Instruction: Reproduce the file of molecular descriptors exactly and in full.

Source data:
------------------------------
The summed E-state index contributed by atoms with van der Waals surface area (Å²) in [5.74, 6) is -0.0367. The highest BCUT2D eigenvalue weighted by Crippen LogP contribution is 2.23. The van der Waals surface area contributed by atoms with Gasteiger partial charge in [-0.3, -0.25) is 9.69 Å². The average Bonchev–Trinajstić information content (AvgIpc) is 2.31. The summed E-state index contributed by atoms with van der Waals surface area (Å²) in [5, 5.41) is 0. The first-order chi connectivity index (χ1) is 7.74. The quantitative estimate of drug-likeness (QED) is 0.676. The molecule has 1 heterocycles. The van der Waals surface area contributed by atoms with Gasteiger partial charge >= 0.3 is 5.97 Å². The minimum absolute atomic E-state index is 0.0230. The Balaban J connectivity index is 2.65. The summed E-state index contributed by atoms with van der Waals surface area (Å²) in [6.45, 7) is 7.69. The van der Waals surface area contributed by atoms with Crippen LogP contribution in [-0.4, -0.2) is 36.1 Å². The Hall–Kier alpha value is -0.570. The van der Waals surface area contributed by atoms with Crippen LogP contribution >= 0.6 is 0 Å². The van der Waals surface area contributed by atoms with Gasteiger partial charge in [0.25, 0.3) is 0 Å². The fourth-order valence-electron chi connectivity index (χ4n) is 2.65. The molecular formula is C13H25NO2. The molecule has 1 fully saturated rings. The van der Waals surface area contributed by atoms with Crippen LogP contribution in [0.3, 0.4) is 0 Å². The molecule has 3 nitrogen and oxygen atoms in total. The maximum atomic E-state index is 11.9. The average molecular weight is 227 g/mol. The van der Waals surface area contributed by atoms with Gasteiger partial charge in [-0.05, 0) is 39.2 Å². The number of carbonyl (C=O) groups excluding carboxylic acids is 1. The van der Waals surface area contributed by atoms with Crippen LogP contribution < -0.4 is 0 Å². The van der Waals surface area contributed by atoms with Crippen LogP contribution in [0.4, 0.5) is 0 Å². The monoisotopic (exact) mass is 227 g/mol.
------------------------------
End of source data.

The summed E-state index contributed by atoms with van der Waals surface area (Å²) in [5.74, 6) is -0.0367. The highest BCUT2D eigenvalue weighted by Crippen LogP contribution is 2.23. The van der Waals surface area contributed by atoms with Gasteiger partial charge in [-0.3, -0.25) is 9.69 Å². The average Bonchev–Trinajstić information content (AvgIpc) is 2.31. The summed E-state index contributed by atoms with van der Waals surface area (Å²) in [5, 5.41) is 0. The first-order chi connectivity index (χ1) is 7.74. The quantitative estimate of drug-likeness (QED) is 0.676. The molecule has 1 heterocycles. The van der Waals surface area contributed by atoms with Gasteiger partial charge >= 0.3 is 5.97 Å². The minimum absolute atomic E-state index is 0.0230. The Balaban J connectivity index is 2.65. The summed E-state index contributed by atoms with van der Waals surface area (Å²) in [6.45, 7) is 7.69. The van der Waals surface area contributed by atoms with Crippen LogP contribution in [-0.4, -0.2) is 36.1 Å². The Hall–Kier alpha value is -0.570. The van der Waals surface area contributed by atoms with Crippen LogP contribution >= 0.6 is 0 Å². The van der Waals surface area contributed by atoms with Gasteiger partial charge in [0.25, 0.3) is 0 Å². The fourth-order valence-electron chi connectivity index (χ4n) is 2.65. The molecular formula is C13H25NO2. The molecule has 1 fully saturated rings. The van der Waals surface area contributed by atoms with Crippen LogP contribution in [0.3, 0.4) is 0 Å². The molecule has 3 nitrogen and oxygen atoms in total. The maximum atomic E-state index is 11.9. The average molecular weight is 227 g/mol. The van der Waals surface area contributed by atoms with Gasteiger partial charge in [-0.05, 0) is 39.2 Å². The number of carbonyl (C=O) groups excluding carboxylic acids is 1. The van der Waals surface area contributed by atoms with Crippen LogP contribution < -0.4 is 0 Å². The van der Waals surface area contributed by atoms with Crippen LogP contribution in [0.4, 0.5) is 0 Å². The monoisotopic (exact) mass is 227 g/mol.